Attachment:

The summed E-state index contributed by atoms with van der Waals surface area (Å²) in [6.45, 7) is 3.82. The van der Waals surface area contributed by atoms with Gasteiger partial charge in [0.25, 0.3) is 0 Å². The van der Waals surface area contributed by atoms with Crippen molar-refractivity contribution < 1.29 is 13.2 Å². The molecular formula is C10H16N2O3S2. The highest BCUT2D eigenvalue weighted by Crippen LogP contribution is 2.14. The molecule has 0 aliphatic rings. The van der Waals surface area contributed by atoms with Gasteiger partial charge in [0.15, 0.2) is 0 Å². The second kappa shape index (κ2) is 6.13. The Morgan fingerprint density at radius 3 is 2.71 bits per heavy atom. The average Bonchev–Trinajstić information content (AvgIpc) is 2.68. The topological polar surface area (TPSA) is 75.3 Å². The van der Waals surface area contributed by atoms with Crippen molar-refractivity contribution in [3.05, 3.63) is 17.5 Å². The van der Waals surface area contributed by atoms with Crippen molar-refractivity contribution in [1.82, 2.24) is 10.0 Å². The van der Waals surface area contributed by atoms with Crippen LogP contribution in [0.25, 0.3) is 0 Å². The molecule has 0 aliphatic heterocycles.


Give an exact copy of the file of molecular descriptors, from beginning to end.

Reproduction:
The summed E-state index contributed by atoms with van der Waals surface area (Å²) in [6.45, 7) is 3.82. The van der Waals surface area contributed by atoms with Gasteiger partial charge in [0.25, 0.3) is 0 Å². The van der Waals surface area contributed by atoms with Crippen molar-refractivity contribution < 1.29 is 13.2 Å². The molecular formula is C10H16N2O3S2. The highest BCUT2D eigenvalue weighted by Crippen LogP contribution is 2.14. The molecule has 0 aliphatic rings. The van der Waals surface area contributed by atoms with Gasteiger partial charge in [0.15, 0.2) is 0 Å². The second kappa shape index (κ2) is 6.13. The Morgan fingerprint density at radius 3 is 2.71 bits per heavy atom. The average Bonchev–Trinajstić information content (AvgIpc) is 2.68. The topological polar surface area (TPSA) is 75.3 Å². The van der Waals surface area contributed by atoms with Crippen molar-refractivity contribution in [3.05, 3.63) is 17.5 Å². The van der Waals surface area contributed by atoms with Crippen molar-refractivity contribution in [1.82, 2.24) is 10.0 Å². The van der Waals surface area contributed by atoms with Crippen LogP contribution in [0.25, 0.3) is 0 Å². The molecule has 0 aliphatic heterocycles.